The gin clear waters of Lewis Lake provide some excellent fly fishing for both brown trout and Mackinaw during much of the summer. The lake opens for fishing on Saturday of Memorial Day weekend but is not always free of ice. Usually the ice comes off this lake either just before Memorial Day weekend or shortly thereafter. Right after the ice comes off the lake fishing with a Kiwi or Wooly Bugger is generally productive.
Fly fishermen will be best suited with a 9 foot 6 weight rod for dealing with the often windy conditions of Lewis Lake. Full sinking lines will prove most effective because flies are often worked below the surface by either trolling or casting a wet fly along drop-offs or submerged bars. Clear intermediate lines or sink tips will also work if you don’t have a full sinker. Floating lines can also work if combined with a long leader and some unleaded shot to help the fly sink. At several places in the lake there are underwater cliffs; if you cast your fly on the deep side of the cliff, let it sink, then work it up into the shallows you're likely to get a good strike. Olive Wooly Buggers, Black Wooly Buggers, Krystal Buggers and Kiwis will all be effective.
Lewis is not just a wet fly affair. Toward the middle of the season, if the conditions are right, there is a good Callibaetis hatch and fly fishermen can cast large mayfly patterns to cruising trout much like stalking a cruising bonefish. This has to be experienced to be believed
Many anglers enjoy fishing Lewis with lures and they are certainly very productive. The best overall producer is a ¼ oz. gold Thomas Cyclone (gold is better than silver or copper). Also have some ¼ - 3/8 oz. Krocodiles (chartreuse with fire wings are best). Sinking Rapalas can also work well, but be sure to remove all but one gang of treble hooks because it is illegal to have more than one set of treble hooks inside the Park.
For those of you who can't come early in the summer, the fall fishing can be great. Usually the lake starts to turn on in early October. At that time of the year the browns congregate around the inlet and outlet in preparation for spawning. Fishing with a float tube is one of the better ways to fish Lewis at that time. Be sure to stop by the South Entrance ranger station and get a required tube/boat permit. I suggest a good pair of fins such as the Caddis Fins, because the wind can whip up and you may need them to keep your position. Also, be sure to have some warm long underwear beneath your waders, because the water can be a bit cold. Although you are legally allowed to keep fish at this time of the year, I suggest putting them back. Remember, in the fall these fish are getting ready to spawn and propagate the species. If you wish to continue to have good fishing in this lake, put them back so they can accomplish this.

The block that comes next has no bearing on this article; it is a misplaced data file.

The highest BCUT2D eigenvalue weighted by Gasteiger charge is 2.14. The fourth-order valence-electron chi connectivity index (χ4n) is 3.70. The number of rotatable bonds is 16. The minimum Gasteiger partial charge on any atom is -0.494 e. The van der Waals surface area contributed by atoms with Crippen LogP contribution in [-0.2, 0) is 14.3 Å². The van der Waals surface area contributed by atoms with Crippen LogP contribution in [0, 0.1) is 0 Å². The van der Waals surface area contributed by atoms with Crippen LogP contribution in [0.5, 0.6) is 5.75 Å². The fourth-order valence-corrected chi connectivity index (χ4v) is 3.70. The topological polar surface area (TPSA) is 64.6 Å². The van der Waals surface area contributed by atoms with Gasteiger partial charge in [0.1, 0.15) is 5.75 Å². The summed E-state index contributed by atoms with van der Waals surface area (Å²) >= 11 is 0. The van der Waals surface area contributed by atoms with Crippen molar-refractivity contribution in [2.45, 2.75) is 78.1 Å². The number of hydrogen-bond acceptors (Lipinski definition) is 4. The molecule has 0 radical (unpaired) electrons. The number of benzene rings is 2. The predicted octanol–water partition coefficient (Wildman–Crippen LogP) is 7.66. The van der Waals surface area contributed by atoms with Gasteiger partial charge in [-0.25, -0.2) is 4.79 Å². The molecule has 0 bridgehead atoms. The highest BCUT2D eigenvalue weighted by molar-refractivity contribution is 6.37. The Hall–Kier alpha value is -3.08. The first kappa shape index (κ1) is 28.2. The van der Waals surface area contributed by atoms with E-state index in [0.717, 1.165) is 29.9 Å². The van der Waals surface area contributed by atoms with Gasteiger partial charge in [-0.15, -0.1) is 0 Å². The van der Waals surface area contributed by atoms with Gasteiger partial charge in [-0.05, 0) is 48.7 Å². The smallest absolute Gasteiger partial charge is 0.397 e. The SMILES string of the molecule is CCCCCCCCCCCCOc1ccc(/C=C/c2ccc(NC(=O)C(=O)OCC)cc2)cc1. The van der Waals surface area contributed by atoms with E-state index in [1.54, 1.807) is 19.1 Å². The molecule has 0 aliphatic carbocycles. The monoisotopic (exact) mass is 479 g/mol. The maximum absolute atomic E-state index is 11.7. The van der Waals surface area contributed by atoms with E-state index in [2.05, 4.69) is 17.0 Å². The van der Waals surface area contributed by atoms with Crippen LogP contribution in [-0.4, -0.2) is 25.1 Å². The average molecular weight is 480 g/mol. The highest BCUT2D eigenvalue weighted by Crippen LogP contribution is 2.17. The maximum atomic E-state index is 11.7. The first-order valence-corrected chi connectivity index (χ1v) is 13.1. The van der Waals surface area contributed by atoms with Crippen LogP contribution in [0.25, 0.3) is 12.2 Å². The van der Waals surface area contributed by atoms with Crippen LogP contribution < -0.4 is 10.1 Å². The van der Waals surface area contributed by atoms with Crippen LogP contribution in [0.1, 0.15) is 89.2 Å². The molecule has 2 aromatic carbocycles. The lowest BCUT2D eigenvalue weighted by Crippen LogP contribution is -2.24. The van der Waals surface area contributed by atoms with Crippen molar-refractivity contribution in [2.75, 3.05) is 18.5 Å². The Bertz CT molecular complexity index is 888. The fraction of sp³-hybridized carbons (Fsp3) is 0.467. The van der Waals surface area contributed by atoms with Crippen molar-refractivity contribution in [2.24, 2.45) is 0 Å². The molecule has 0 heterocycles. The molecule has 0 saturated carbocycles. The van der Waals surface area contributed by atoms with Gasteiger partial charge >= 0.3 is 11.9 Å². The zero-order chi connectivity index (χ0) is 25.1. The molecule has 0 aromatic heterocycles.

The secrets of Lewis Lake are not easily unlocked and it certainly helps to go with an experienced guide. Jack Dennis Fishing Trips (Grand Teton Fly Fishing) offers Lewis Lake float trips starting at "ice out" and continue to offer these trips into the early summer. With the help of an experienced guide you can enjoy catching nice sized Mackinaw and browns with regularity. We are happy to take either fly or spin fishermen and we can supply you with equipment if you don’t have your own.
Located in beautiful Yellowstone National Park, this huge body of water has some of the best lake Cutthroat fishing that can be found. These fish usually run over 15 inches with many in the 18 inch range caught. With the newer regulations, Yellowstone Lake now opens same time as general fishing season. Both lures and fly fishing are permitted, but be sure there is no lead in either. A Yellowstone fishing license is required and a boat permit is needed if you are going to take a boat or float tube out on to the lake. Please note that this lake is very cold and can become very rough in a hurry so caution to boaters is advised. Nearly every year a boater is killed because of getting swamped in extremely cold water.
Fly fishermen should be prepared with both floating and sinking lines. Since this area is generally windy, a nine foot graphite rod for a six weight is recommended. You don't need a large variety of flies for Yellowstone Lake. Both Black and Olive Woolly Buggers seem to work very well; leech patterns will also fit the bill. It is also suggested to have some Kiwis and midges.
Lure fishing on Yellowstone can be extremely productive. Without a doubt, the best lure is the gold Jake's Spin-A-Lure (this lure was actually invented for this lake.) Other lures that work well are 1/4 oz. gold Thomas Cyclones and black Roostertails.
Although fly fishing from the shore can be good at times, better fishing can be found from a boat. Bridge Bay Marina on the north side of the lake is a full-service marina which also has boat rentals. Jack Dennis Fishing Trips (Grand Teton Fly Fishing) offers guided float fishing trips on Yellowstone Lake starting on June 15th. This is one of the most beautiful lakes in the world and quite an experience to be on. The fishing is best for the first few weeks after the lake opens because the ice just came off. Generally we meet these trips in Jackson early in the morning, however, we can meet in the park if you're staying there.